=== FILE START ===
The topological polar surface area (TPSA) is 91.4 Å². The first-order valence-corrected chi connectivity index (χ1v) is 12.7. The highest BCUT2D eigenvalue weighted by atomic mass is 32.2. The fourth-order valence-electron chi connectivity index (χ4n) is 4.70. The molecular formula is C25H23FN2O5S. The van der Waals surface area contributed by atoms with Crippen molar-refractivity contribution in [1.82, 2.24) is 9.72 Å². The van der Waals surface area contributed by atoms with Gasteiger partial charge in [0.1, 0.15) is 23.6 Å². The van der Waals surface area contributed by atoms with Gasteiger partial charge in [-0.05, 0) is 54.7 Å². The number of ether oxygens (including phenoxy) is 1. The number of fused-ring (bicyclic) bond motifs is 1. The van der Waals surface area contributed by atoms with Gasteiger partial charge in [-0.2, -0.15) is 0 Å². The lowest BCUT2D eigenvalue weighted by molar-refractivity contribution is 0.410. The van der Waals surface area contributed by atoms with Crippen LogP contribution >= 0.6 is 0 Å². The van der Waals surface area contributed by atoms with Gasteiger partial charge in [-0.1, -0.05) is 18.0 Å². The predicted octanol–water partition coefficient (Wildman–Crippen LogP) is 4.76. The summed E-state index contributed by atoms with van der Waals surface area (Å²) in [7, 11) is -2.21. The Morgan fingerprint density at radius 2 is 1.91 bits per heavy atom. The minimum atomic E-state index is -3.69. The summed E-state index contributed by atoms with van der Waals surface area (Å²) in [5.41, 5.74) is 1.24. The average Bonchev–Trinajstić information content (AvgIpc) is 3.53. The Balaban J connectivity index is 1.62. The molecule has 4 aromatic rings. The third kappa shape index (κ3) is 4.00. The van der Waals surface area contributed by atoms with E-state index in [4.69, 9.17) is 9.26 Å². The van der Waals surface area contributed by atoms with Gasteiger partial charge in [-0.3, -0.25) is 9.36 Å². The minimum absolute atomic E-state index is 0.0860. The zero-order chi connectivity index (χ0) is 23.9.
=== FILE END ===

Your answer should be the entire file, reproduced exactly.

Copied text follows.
The topological polar surface area (TPSA) is 91.4 Å². The first-order valence-corrected chi connectivity index (χ1v) is 12.7. The highest BCUT2D eigenvalue weighted by atomic mass is 32.2. The fourth-order valence-electron chi connectivity index (χ4n) is 4.70. The molecular formula is C25H23FN2O5S. The van der Waals surface area contributed by atoms with Crippen molar-refractivity contribution in [1.82, 2.24) is 9.72 Å². The van der Waals surface area contributed by atoms with Gasteiger partial charge in [0.1, 0.15) is 23.6 Å². The van der Waals surface area contributed by atoms with Gasteiger partial charge in [-0.05, 0) is 54.7 Å². The number of ether oxygens (including phenoxy) is 1. The number of fused-ring (bicyclic) bond motifs is 1. The van der Waals surface area contributed by atoms with Gasteiger partial charge in [-0.2, -0.15) is 0 Å². The lowest BCUT2D eigenvalue weighted by molar-refractivity contribution is 0.410. The van der Waals surface area contributed by atoms with Crippen LogP contribution >= 0.6 is 0 Å². The van der Waals surface area contributed by atoms with Gasteiger partial charge in [-0.1, -0.05) is 18.0 Å². The predicted octanol–water partition coefficient (Wildman–Crippen LogP) is 4.76. The summed E-state index contributed by atoms with van der Waals surface area (Å²) in [7, 11) is -2.21. The Morgan fingerprint density at radius 2 is 1.91 bits per heavy atom. The minimum atomic E-state index is -3.69. The summed E-state index contributed by atoms with van der Waals surface area (Å²) in [5.41, 5.74) is 1.24. The average Bonchev–Trinajstić information content (AvgIpc) is 3.53. The Balaban J connectivity index is 1.62. The molecule has 4 aromatic rings. The third kappa shape index (κ3) is 4.00. The van der Waals surface area contributed by atoms with E-state index in [4.69, 9.17) is 9.26 Å². The van der Waals surface area contributed by atoms with Gasteiger partial charge in [-0.3, -0.25) is 9.36 Å². The minimum absolute atomic E-state index is 0.0860. The zero-order chi connectivity index (χ0) is 23.9.